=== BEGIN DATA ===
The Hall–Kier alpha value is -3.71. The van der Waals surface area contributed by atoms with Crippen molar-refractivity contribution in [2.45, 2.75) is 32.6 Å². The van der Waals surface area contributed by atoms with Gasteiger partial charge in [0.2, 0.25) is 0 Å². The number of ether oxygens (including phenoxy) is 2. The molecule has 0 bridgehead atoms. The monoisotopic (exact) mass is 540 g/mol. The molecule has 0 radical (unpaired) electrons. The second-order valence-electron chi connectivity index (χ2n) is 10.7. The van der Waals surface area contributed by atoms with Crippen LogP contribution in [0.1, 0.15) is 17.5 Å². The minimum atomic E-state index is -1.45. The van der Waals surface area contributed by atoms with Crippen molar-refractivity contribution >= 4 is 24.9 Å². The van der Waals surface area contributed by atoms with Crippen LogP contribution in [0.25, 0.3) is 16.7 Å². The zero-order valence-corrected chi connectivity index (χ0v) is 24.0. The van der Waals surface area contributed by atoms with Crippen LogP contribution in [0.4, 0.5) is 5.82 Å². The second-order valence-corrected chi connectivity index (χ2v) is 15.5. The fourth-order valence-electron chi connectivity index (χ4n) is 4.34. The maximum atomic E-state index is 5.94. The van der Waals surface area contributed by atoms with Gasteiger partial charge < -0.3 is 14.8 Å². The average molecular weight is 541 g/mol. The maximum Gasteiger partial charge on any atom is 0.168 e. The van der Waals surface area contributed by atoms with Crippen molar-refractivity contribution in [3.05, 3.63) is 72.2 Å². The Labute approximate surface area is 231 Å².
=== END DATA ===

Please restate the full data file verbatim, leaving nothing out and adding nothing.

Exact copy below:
The Hall–Kier alpha value is -3.71. The van der Waals surface area contributed by atoms with Crippen molar-refractivity contribution in [2.45, 2.75) is 32.6 Å². The van der Waals surface area contributed by atoms with Gasteiger partial charge in [0.2, 0.25) is 0 Å². The number of ether oxygens (including phenoxy) is 2. The molecule has 0 bridgehead atoms. The monoisotopic (exact) mass is 540 g/mol. The molecule has 0 radical (unpaired) electrons. The second-order valence-electron chi connectivity index (χ2n) is 10.7. The van der Waals surface area contributed by atoms with Crippen LogP contribution in [0.1, 0.15) is 17.5 Å². The minimum atomic E-state index is -1.45. The van der Waals surface area contributed by atoms with Crippen molar-refractivity contribution >= 4 is 24.9 Å². The van der Waals surface area contributed by atoms with Crippen LogP contribution in [0.25, 0.3) is 16.7 Å². The zero-order valence-corrected chi connectivity index (χ0v) is 24.0. The van der Waals surface area contributed by atoms with Crippen LogP contribution in [0.4, 0.5) is 5.82 Å². The second-order valence-corrected chi connectivity index (χ2v) is 15.5. The fourth-order valence-electron chi connectivity index (χ4n) is 4.34. The maximum atomic E-state index is 5.94. The van der Waals surface area contributed by atoms with Gasteiger partial charge < -0.3 is 14.8 Å². The average molecular weight is 541 g/mol. The maximum Gasteiger partial charge on any atom is 0.168 e. The van der Waals surface area contributed by atoms with Crippen molar-refractivity contribution in [3.05, 3.63) is 72.2 Å². The Labute approximate surface area is 231 Å².